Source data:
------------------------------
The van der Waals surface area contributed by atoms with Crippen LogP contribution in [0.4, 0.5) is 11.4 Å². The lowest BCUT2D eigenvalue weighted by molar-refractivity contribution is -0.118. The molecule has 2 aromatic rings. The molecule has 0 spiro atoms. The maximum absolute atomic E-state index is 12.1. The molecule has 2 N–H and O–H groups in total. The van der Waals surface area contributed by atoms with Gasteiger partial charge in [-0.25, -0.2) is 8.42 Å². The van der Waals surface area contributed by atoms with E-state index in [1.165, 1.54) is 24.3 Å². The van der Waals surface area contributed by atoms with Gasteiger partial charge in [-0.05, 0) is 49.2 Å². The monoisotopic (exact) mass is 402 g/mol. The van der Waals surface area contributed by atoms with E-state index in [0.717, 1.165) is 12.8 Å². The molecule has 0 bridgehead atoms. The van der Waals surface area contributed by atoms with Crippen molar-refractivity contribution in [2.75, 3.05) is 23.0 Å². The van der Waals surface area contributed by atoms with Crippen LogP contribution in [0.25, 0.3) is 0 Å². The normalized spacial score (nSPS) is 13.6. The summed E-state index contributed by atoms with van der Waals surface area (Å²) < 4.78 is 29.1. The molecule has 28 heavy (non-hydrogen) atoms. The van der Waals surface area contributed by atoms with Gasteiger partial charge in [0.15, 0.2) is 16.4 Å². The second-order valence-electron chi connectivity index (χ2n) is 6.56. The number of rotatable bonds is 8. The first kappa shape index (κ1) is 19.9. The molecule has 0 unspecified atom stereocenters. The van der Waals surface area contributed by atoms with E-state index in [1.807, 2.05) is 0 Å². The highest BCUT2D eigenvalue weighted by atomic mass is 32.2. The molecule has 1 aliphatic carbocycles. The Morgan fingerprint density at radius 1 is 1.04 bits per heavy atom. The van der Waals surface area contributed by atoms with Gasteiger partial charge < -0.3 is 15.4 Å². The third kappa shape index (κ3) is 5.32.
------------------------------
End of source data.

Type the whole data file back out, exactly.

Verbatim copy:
The van der Waals surface area contributed by atoms with Crippen LogP contribution in [0.4, 0.5) is 11.4 Å². The lowest BCUT2D eigenvalue weighted by molar-refractivity contribution is -0.118. The molecule has 2 aromatic rings. The molecule has 0 spiro atoms. The maximum absolute atomic E-state index is 12.1. The molecule has 2 N–H and O–H groups in total. The van der Waals surface area contributed by atoms with Gasteiger partial charge in [-0.25, -0.2) is 8.42 Å². The van der Waals surface area contributed by atoms with E-state index in [1.165, 1.54) is 24.3 Å². The van der Waals surface area contributed by atoms with Gasteiger partial charge in [-0.05, 0) is 49.2 Å². The monoisotopic (exact) mass is 402 g/mol. The van der Waals surface area contributed by atoms with E-state index in [0.717, 1.165) is 12.8 Å². The molecule has 0 bridgehead atoms. The van der Waals surface area contributed by atoms with Crippen molar-refractivity contribution in [2.75, 3.05) is 23.0 Å². The van der Waals surface area contributed by atoms with Crippen LogP contribution in [0.25, 0.3) is 0 Å². The normalized spacial score (nSPS) is 13.6. The summed E-state index contributed by atoms with van der Waals surface area (Å²) < 4.78 is 29.1. The molecule has 28 heavy (non-hydrogen) atoms. The van der Waals surface area contributed by atoms with Gasteiger partial charge in [0.15, 0.2) is 16.4 Å². The second-order valence-electron chi connectivity index (χ2n) is 6.56. The number of rotatable bonds is 8. The first kappa shape index (κ1) is 19.9. The molecule has 0 unspecified atom stereocenters. The van der Waals surface area contributed by atoms with E-state index in [1.807, 2.05) is 0 Å². The highest BCUT2D eigenvalue weighted by atomic mass is 32.2. The molecule has 1 aliphatic carbocycles. The Morgan fingerprint density at radius 1 is 1.04 bits per heavy atom. The van der Waals surface area contributed by atoms with Gasteiger partial charge < -0.3 is 15.4 Å². The third kappa shape index (κ3) is 5.32.